In fact, Clement and Katyal gloss over this dichotomy. English statutory law, enacted by Parliament, extended “Natural Born Subject” status to additional classes of persons not within the English common law’s sweep of the term. It is from that premise – Parliament’s expansion of the scope of “Natural Born Subject” – that Clement and Katyal illogically leap. The leap is illogical because they refer to the vaunted role of English common law in understanding our early legal history and as a source work for understanding the Constitution but then invoke English statute law to give meaning to our Constitution’s “Natural Born Citizen” provision. But what transmitted, via adoption of English common law in the newly independent States of 1776, was that Natural Born Citizen status would be determined, not by parentage, but by birth within the United States (or citizenship in them at the time of the adoption of the Constitution).

The Constitution deposits all legislative power afforded to the federal government in the Congress of the United States. It defines and limits the scope of, and the subjects of, that legislative power given to Congress. Among the powers given it, Congress has sole power among the federal branches, “to make a uniform rule of Naturalization.” 

“Naturalization” converts one that was a foreigner, an alien, into a citizen. 

In the United States, whatever requirements for naturalized citizenship set by the Constitutions and laws of each of the thirteen independent States would be superseded by such “uniform rule of naturalization” as Congress might enact. And, in fact, as Clement and Katyal point out, Congress quickly acted to adopt such a uniform rule of naturalization, the Naturalization Act.

Congress quite properly exercised its Naturalization Clause power to create such uniform rules as it did. 

To the contrary, however, the decision of Congress, when it enacted the Naturalization Act of 1790, to extend Natural Born Citizen status to persons who were not, in fact, by operation of the common law, Natural Born Citizens was not a proper exercise of the Naturalization Clause power. (Congress reversed that exact position just five years later when it repealed that Act in its adoption of the Naturalization Act of 1795.) 

The essence of naturalization is to make one a citizen that is not a citizen. 

So the whole, express, power of Congress in relation to citizenship is related to naturalization, and it is limited to the task, making, as it were, citizens out of whole cloth. But therein lays the rub for Clement and Katyal, while Parliament had power to grant Natural Born Subject status to persons denied that status by operation of common law, our Legislative Branch is one of limited and defined powers.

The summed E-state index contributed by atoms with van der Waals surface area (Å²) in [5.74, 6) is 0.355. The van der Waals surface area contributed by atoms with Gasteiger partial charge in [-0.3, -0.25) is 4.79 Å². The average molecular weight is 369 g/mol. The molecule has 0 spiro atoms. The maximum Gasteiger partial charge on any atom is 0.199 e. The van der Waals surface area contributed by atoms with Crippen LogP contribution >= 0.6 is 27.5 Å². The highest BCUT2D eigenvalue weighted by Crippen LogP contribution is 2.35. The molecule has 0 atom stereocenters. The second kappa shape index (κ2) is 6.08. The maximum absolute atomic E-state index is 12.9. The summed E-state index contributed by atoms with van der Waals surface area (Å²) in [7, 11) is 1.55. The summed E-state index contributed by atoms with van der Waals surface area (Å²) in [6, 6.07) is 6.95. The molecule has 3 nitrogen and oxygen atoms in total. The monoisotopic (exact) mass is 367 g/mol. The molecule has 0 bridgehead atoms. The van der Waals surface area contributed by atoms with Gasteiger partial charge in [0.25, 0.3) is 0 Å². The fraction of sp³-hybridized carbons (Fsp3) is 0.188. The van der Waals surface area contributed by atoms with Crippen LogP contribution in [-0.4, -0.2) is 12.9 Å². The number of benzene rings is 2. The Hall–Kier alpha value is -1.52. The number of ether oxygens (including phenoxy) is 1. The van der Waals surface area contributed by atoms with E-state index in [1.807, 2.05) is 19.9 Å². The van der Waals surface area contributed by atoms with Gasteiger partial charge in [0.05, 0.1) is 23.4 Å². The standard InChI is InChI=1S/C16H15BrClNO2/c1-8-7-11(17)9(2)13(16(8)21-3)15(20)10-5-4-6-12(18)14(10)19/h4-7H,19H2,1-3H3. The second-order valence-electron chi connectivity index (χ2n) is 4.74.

For Clement and Katyal to succeed, they must identify a legitimate ground upon which Congress could expand the meaning of the Natural Born Citizen provision. Though decades of sifting have sought it out, there is no Revisionary Power Clause granted such power to Congress, or the Courts, or the President, not anywhere in the Constitution. There is, of course, Article V, with its established processes for amendment the Constitution. But the Naturalization Act was not such an amendatory exercise.

So, the Naturalization Act notwithstanding, the question will remain, in each case of a challenged qualification, was the candidate born in the United States to parents not present in the United States on diplomatic service from another land. On that analysis, Clement and Katyal reach the wrong conclusions about the eligibility of Ted Cruz, John McCain, and George Romney to be elected President. While each of these would certainly be entitled to claim citizenship under the Naturalization Act, none is a Natural Born Citizen.

The conclusion Clement and Katyal reached regarding Barry Goldwater’s eligibility, however, might be supported for an oddly different reason. Goldwater was a citizen of Arizona at the time that Arizona, by admission as a State of the Union, adopted the United States Constitution. His eligibility, nearly two hundred years after the ratification of the Constitution, might well be justified under the sole exception to the Natural Born Citizen provision, namely that one must be a citizen of the United States at the time of the adoption of the Constitution.